Commentary Jamaica Magazine

Surrendering freedom in a State of Emergency

A State of Emergency is intended as a short-term measure to provide short-term respite, such as is evident in the decline in murder figures for June so far. Remaining in the ‘war’ mode may give an illusion of strong leadership; however, applying wrong remedies can well worsen the ailment. Extending the State of Emergency seems provide diminishing returns because:

1. A State of Emergency is not intended to address crime. It is meant to restore order when the State is placed under threat. To use this measure where it is not merited is to diminish its effect in a crisis

. 2. The situation that brought about the State of Emergency on May 23 no longer exists. At that time, police stations were being fire-bombed, policemen were being ambushed and shot dead, and a community had barricaded itself in defiance of the State. That crisis has been brought under control.

3. Regulations under the State of Emergency do not increase the policing powers of the police The police, under the Constabulary Force Act, have all the powers they need to cordon and curfew, search and seize, arrest and detain.

4. The State of Emergency gives to the police near absolute power over citizens’ liberties. There continue to be reports of corruption and abuse of citizens’ rights in the police force. Extension of the State of Emergency would strengthen the power of the police to disregard citizens’ rights and would increase scope for corrupt behaviour. As Lord Acton said, “Power corrupts, and absolute power corrupts absolutely.”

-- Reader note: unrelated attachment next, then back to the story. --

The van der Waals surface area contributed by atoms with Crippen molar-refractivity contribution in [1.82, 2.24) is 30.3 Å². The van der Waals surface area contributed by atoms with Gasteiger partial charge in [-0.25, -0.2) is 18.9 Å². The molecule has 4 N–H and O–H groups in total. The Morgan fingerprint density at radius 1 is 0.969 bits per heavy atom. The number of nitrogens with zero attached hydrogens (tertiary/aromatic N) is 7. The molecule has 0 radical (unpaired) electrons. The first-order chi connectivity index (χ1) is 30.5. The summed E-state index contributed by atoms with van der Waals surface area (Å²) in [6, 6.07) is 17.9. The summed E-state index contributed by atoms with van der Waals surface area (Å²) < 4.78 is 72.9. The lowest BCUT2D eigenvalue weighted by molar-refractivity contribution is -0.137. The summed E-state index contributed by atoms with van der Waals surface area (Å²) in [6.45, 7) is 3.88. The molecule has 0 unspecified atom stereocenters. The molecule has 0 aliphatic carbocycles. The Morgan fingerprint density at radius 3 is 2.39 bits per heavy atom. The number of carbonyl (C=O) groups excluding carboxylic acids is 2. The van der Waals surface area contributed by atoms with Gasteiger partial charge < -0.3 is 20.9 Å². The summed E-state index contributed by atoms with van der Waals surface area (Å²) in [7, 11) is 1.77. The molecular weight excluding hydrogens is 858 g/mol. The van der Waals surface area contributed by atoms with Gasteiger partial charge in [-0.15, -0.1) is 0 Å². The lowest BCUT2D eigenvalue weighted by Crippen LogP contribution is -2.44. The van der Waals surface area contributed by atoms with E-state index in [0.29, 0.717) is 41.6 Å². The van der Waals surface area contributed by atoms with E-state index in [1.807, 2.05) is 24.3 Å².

5. Every single citizen (above or below Cross Roads) is subject to Detention Orders under the State of Emergency. Anyone could be detained for breaching regulations of which the person may or may not be aware.

6. Under the State of Emergency, the courts no longer have a direct role in protecting the liberty of the citizen. The right to habeas corpus is effectively suspended.

7. The Minister of National Security has the power to sign Detention Orders that can detain or restrict any citizen.

8. The Emergency Powers Review Tribunal can hear objections from those who think they are detained wrongfully. This tribunal is not yet ready to hear cases. When it does meet, the public will not be able to attend the tribunal’s meetings. The tribunal does not have the power to act. It can merely make recommendations to the Minister of National Security who signed the orders in the first place.

9. The Minister of National Security is free to ignore the recommendations of the tribunal. The detainees must then wait six months before appealing to the courts for a judicial review of the minister’s decision.

10. For as long as the State of Emergency is in force, citizens (especially citizens without the means to mount a legal defence) lose liberties that the courts can normally protect under habeas corpus. The police already have the power they need to address crime. Increased power in the hands of the police, together with increased loss of liberty for citizens (especially the poor) seems a recipe for increased mistrust between the police and citizens. Addressing crime requires that closing gaps between state and citizen.

Addressing crime requires closing gaps between state and citizen.

About the author

Yvonne McCalla-Sobers